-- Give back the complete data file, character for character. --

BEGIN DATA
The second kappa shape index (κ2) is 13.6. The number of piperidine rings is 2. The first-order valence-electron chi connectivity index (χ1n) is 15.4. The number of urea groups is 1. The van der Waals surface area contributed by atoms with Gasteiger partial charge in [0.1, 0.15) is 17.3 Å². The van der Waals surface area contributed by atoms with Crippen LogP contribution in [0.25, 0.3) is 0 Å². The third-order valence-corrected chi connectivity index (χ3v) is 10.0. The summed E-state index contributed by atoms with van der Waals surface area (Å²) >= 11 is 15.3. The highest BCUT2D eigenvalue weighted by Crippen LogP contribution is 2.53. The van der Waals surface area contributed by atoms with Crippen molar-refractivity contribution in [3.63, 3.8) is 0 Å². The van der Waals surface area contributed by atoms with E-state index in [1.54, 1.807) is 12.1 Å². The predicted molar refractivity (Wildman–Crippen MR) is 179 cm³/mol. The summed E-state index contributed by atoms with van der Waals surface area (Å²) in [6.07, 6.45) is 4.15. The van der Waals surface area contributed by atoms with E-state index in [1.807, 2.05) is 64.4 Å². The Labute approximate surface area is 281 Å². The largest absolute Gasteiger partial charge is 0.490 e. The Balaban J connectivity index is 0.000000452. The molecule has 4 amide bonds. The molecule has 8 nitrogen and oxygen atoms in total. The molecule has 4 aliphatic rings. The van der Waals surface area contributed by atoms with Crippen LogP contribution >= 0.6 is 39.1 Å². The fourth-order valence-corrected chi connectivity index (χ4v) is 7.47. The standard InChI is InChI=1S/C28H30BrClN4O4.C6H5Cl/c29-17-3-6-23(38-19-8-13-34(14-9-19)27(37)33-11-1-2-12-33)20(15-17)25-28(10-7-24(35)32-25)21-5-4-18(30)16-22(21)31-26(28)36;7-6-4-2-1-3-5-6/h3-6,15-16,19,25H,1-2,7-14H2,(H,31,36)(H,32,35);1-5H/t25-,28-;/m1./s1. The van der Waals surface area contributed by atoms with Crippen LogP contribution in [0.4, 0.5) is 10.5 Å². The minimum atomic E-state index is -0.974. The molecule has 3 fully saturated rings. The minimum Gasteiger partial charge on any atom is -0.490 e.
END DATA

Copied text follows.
The second kappa shape index (κ2) is 13.6. The number of piperidine rings is 2. The first-order valence-electron chi connectivity index (χ1n) is 15.4. The number of urea groups is 1. The van der Waals surface area contributed by atoms with Gasteiger partial charge in [0.1, 0.15) is 17.3 Å². The van der Waals surface area contributed by atoms with Crippen LogP contribution in [0.25, 0.3) is 0 Å². The third-order valence-corrected chi connectivity index (χ3v) is 10.0. The summed E-state index contributed by atoms with van der Waals surface area (Å²) >= 11 is 15.3. The highest BCUT2D eigenvalue weighted by Crippen LogP contribution is 2.53. The van der Waals surface area contributed by atoms with Crippen molar-refractivity contribution in [3.63, 3.8) is 0 Å². The van der Waals surface area contributed by atoms with E-state index in [1.54, 1.807) is 12.1 Å². The predicted molar refractivity (Wildman–Crippen MR) is 179 cm³/mol. The summed E-state index contributed by atoms with van der Waals surface area (Å²) in [6.07, 6.45) is 4.15. The van der Waals surface area contributed by atoms with E-state index in [1.807, 2.05) is 64.4 Å². The Labute approximate surface area is 281 Å². The largest absolute Gasteiger partial charge is 0.490 e. The Balaban J connectivity index is 0.000000452. The molecule has 4 amide bonds. The molecule has 8 nitrogen and oxygen atoms in total. The molecule has 4 aliphatic rings. The van der Waals surface area contributed by atoms with Crippen LogP contribution >= 0.6 is 39.1 Å². The fourth-order valence-corrected chi connectivity index (χ4v) is 7.47. The standard InChI is InChI=1S/C28H30BrClN4O4.C6H5Cl/c29-17-3-6-23(38-19-8-13-34(14-9-19)27(37)33-11-1-2-12-33)20(15-17)25-28(10-7-24(35)32-25)21-5-4-18(30)16-22(21)31-26(28)36;7-6-4-2-1-3-5-6/h3-6,15-16,19,25H,1-2,7-14H2,(H,31,36)(H,32,35);1-5H/t25-,28-;/m1./s1. The van der Waals surface area contributed by atoms with Crippen LogP contribution in [0.4, 0.5) is 10.5 Å². The minimum atomic E-state index is -0.974. The molecule has 3 fully saturated rings. The minimum Gasteiger partial charge on any atom is -0.490 e.